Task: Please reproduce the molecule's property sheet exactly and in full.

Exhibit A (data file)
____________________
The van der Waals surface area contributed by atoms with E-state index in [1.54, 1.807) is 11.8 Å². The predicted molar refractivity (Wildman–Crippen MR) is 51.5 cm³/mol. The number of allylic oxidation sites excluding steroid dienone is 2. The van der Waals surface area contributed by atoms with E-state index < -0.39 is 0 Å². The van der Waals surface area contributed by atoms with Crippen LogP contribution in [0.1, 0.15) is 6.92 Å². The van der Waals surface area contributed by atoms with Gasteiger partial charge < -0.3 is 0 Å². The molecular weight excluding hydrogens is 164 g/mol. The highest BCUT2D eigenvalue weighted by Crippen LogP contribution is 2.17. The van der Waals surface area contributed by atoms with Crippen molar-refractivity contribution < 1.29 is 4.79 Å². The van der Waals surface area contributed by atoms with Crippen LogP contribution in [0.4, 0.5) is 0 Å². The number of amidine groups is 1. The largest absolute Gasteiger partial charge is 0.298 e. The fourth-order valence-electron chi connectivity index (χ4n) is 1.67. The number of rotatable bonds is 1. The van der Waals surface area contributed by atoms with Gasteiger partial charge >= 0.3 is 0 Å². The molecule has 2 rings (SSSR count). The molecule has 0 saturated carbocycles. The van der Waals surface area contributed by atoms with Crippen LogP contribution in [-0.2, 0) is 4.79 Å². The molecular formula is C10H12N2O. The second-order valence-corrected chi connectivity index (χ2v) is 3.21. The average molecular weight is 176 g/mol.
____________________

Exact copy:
The van der Waals surface area contributed by atoms with E-state index in [1.54, 1.807) is 11.8 Å². The predicted molar refractivity (Wildman–Crippen MR) is 51.5 cm³/mol. The number of allylic oxidation sites excluding steroid dienone is 2. The van der Waals surface area contributed by atoms with E-state index < -0.39 is 0 Å². The van der Waals surface area contributed by atoms with Crippen LogP contribution in [0.1, 0.15) is 6.92 Å². The van der Waals surface area contributed by atoms with Gasteiger partial charge < -0.3 is 0 Å². The molecular weight excluding hydrogens is 164 g/mol. The highest BCUT2D eigenvalue weighted by Crippen LogP contribution is 2.17. The van der Waals surface area contributed by atoms with Crippen molar-refractivity contribution < 1.29 is 4.79 Å². The van der Waals surface area contributed by atoms with Crippen LogP contribution in [0.4, 0.5) is 0 Å². The number of amidine groups is 1. The largest absolute Gasteiger partial charge is 0.298 e. The fourth-order valence-electron chi connectivity index (χ4n) is 1.67. The number of rotatable bonds is 1. The van der Waals surface area contributed by atoms with Gasteiger partial charge >= 0.3 is 0 Å². The molecule has 2 rings (SSSR count). The molecule has 0 saturated carbocycles. The van der Waals surface area contributed by atoms with Crippen LogP contribution in [-0.2, 0) is 4.79 Å². The molecular formula is C10H12N2O. The second-order valence-corrected chi connectivity index (χ2v) is 3.21. The average molecular weight is 176 g/mol.